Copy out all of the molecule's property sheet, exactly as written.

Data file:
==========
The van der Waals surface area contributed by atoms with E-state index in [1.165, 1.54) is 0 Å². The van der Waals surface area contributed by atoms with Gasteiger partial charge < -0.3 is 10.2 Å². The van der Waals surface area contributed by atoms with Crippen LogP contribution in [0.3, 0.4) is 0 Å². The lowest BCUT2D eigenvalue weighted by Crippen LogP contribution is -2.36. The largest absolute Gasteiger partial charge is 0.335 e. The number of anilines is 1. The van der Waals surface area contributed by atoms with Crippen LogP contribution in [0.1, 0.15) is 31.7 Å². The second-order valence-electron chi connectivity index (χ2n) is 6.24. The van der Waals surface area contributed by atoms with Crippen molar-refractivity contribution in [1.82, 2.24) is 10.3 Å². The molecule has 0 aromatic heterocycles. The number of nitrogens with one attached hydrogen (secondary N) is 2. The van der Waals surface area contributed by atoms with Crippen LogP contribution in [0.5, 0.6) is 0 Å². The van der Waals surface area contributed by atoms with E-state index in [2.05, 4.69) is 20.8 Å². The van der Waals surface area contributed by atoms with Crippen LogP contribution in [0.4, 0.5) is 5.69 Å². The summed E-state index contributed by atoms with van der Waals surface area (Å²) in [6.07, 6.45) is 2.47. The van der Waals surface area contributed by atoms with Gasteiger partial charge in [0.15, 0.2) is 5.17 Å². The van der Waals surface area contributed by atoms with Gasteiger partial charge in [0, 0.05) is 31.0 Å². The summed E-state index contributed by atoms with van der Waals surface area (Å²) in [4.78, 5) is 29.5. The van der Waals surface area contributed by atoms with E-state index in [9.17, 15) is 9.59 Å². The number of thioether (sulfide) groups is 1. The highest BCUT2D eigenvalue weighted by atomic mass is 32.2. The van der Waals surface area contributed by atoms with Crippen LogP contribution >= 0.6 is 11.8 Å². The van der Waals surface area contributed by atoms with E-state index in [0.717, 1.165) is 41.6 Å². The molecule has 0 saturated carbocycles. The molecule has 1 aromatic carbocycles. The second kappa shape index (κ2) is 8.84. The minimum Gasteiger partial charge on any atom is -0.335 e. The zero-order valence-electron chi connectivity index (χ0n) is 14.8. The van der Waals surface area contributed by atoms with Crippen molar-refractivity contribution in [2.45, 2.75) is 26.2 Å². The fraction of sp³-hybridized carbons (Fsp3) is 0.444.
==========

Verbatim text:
The van der Waals surface area contributed by atoms with E-state index in [1.165, 1.54) is 0 Å². The van der Waals surface area contributed by atoms with Gasteiger partial charge < -0.3 is 10.2 Å². The van der Waals surface area contributed by atoms with Crippen LogP contribution in [0.3, 0.4) is 0 Å². The lowest BCUT2D eigenvalue weighted by Crippen LogP contribution is -2.36. The largest absolute Gasteiger partial charge is 0.335 e. The number of anilines is 1. The van der Waals surface area contributed by atoms with Crippen LogP contribution in [0.1, 0.15) is 31.7 Å². The second-order valence-electron chi connectivity index (χ2n) is 6.24. The van der Waals surface area contributed by atoms with Crippen molar-refractivity contribution in [1.82, 2.24) is 10.3 Å². The molecule has 0 aromatic heterocycles. The number of nitrogens with one attached hydrogen (secondary N) is 2. The van der Waals surface area contributed by atoms with Crippen LogP contribution in [0.5, 0.6) is 0 Å². The van der Waals surface area contributed by atoms with E-state index in [2.05, 4.69) is 20.8 Å². The van der Waals surface area contributed by atoms with Crippen LogP contribution in [0.4, 0.5) is 5.69 Å². The summed E-state index contributed by atoms with van der Waals surface area (Å²) in [6.07, 6.45) is 2.47. The van der Waals surface area contributed by atoms with Gasteiger partial charge in [0.15, 0.2) is 5.17 Å². The van der Waals surface area contributed by atoms with Gasteiger partial charge in [0, 0.05) is 31.0 Å². The summed E-state index contributed by atoms with van der Waals surface area (Å²) in [4.78, 5) is 29.5. The van der Waals surface area contributed by atoms with E-state index in [9.17, 15) is 9.59 Å². The number of thioether (sulfide) groups is 1. The highest BCUT2D eigenvalue weighted by atomic mass is 32.2. The van der Waals surface area contributed by atoms with Crippen LogP contribution >= 0.6 is 11.8 Å². The van der Waals surface area contributed by atoms with E-state index in [0.717, 1.165) is 41.6 Å². The molecule has 0 saturated carbocycles. The molecule has 1 aromatic carbocycles. The second kappa shape index (κ2) is 8.84. The minimum Gasteiger partial charge on any atom is -0.335 e. The zero-order valence-electron chi connectivity index (χ0n) is 14.8. The van der Waals surface area contributed by atoms with Crippen molar-refractivity contribution in [2.45, 2.75) is 26.2 Å². The fraction of sp³-hybridized carbons (Fsp3) is 0.444.